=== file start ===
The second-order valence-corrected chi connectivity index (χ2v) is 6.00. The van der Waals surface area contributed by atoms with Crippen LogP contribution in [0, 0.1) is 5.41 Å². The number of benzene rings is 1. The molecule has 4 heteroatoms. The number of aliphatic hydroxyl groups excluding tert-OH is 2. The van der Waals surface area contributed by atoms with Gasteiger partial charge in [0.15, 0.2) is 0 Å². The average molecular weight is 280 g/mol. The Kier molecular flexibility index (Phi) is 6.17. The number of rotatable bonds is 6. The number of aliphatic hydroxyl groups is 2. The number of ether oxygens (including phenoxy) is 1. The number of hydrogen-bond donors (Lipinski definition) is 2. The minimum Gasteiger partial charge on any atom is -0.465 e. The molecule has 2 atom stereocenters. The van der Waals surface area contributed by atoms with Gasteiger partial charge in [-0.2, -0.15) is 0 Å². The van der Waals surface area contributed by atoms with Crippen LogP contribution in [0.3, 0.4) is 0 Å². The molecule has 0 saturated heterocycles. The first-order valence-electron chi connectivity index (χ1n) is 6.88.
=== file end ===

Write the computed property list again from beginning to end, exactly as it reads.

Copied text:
The second-order valence-corrected chi connectivity index (χ2v) is 6.00. The van der Waals surface area contributed by atoms with Crippen LogP contribution in [0, 0.1) is 5.41 Å². The number of benzene rings is 1. The molecule has 4 heteroatoms. The number of aliphatic hydroxyl groups excluding tert-OH is 2. The van der Waals surface area contributed by atoms with Gasteiger partial charge in [0.15, 0.2) is 0 Å². The average molecular weight is 280 g/mol. The Kier molecular flexibility index (Phi) is 6.17. The number of rotatable bonds is 6. The number of aliphatic hydroxyl groups is 2. The number of ether oxygens (including phenoxy) is 1. The number of hydrogen-bond donors (Lipinski definition) is 2. The minimum Gasteiger partial charge on any atom is -0.465 e. The molecule has 2 atom stereocenters. The van der Waals surface area contributed by atoms with Gasteiger partial charge in [-0.2, -0.15) is 0 Å². The van der Waals surface area contributed by atoms with Crippen LogP contribution in [0.3, 0.4) is 0 Å². The molecule has 0 saturated heterocycles. The first-order valence-electron chi connectivity index (χ1n) is 6.88.